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Subject: do not ROB your BATTERY BANK
(Posted on Feb 28, 2013 at 07:42AM by Colin Jackson) Tags:

when thinking of the battery bank aboard a cruising yacht, I like to think of a bank account (seems a very convenient analogy) 

 

when your battery bank is FULLY CHARGED, you are comfortable & can use equipment at will ~ not unlike the great feeling of that full bank account

 

as you make withdrawals from this bank, you need to start considering how you will make deposits back ~ that same uncomfortable feeling associated with a dropping bank account comes to mind (see how relative this analogy is?)

 

* the alternator on the engine is one way to bring the batteries back up

* the shore power charger is another way

* some boats use solar & wind generators

 

unlike my cel phone, which seems to still work when the gauge says 2%, the battery bank on the boat shouldn't go below 50%

 

conversely, it is very hard to get right to 100%, especially when out at anchor or motoring

 

every boat is a little different, but you might come up with a zone between 50 - 90% - meaning you make sure you start recharging as you approach 50% & you keep that charging going until you reach 90% (knowing below 50% will hurt most batteries and above 90% might just be too hard unless you are alongside with great shore power)

 

BUT HOW DO YOU KNOW?

 

some people talk about measuring voltage, but that's going to throw you bad information if you've just been charging or drawing (making deposits or withdrawals) - so we're working to add BATTERY MONITORS to our fleet - these 'battery fuel gauges' are the only sure fire way to know where in fact the bank is 


 

don't ROB the BANK ~ related MYSTERIES & MISCONCEPTIONS

 

~ some people over the years think that when you plug the boat in, DC appliances magically change over to AC appliances because the boat is plugged in ~  this is not the case ~ but you may be making withdrawals & deposits at the same rate and holding your bank balance 'even'

~ be aware of multiple chargers when they exist and make sure you have engaged all charging devices you need

~ also be aware that a big invertor/charger may take everything the dock can throw at it - so not the best time to also have hot water tanks & other high load items pulling too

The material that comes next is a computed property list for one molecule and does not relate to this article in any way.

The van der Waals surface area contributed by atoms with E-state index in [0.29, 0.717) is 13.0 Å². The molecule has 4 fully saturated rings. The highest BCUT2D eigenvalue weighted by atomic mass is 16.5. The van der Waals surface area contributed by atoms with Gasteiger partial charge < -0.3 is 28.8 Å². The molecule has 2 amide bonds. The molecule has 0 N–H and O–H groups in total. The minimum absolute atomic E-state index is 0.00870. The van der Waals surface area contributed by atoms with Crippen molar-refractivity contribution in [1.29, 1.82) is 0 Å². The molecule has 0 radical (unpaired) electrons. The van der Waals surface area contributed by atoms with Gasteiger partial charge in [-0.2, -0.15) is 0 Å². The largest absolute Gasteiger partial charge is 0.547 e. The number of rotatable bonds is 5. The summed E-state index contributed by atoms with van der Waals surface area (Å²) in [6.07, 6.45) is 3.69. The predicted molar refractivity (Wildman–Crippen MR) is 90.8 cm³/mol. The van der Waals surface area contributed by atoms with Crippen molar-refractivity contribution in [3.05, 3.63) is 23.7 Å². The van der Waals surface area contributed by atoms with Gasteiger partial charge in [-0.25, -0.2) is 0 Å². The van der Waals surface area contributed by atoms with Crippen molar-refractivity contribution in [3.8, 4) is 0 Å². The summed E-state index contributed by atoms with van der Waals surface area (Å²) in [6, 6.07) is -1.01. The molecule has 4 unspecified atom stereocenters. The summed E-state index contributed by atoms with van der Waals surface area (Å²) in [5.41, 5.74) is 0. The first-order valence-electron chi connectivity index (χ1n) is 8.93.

we're 'generalists' in this arena, if you want more specifics & an ability to dive deeper into this, check out the informative website of PACIFIC YACHT SYSTEMS - presenting at our YACHT EXPO SEMINARS

Subject: think of a battery like a JERRY CAN
(Posted on Apr 3, 2012 at 08:21AM by Colin Jackson) Tags:
when charging batteries, remember how we fill a jerry can and understanding is easy

we just returned from a series of YACHT EXPO SEMINARS and our good friend JEFF COTE with PACIFIC YACHT SYSTEMS shocked the groups with little known facts about batteries and marine electrical

one participant said it was hard to start asking questions because his brain was completely full and the quality and quantity of great information at the event was LIKE DRINKING FROM A FIREHOSE

to take a quick note from JEFF'S ELECTRICAL 101 session, think of topping up the batteries as you would filling a JERRY CAN



when filling one of these, you can initially open the nozzle right up and fill quickly - think of this as BULK CHARGING

as you get past 85%, one needs to slow down or it will spill everywhere - this is ABSORPTION CHARGING and trickier to do when you are out cruising, so some cruisers will bring the batteries up to around 85% and then start using them again

topping off a near full battery - replacing the gas that evaporates so to speak, is called FLOAT CHARGING and newer battery chargers are able to do this without damaging the batteries - what JEFF called not killing the batteries with "DEATH BY 1000 PAPER CUTS"

for more helpful tips - check back or check out the PACIFIC YACHT SYSTEMS BLOG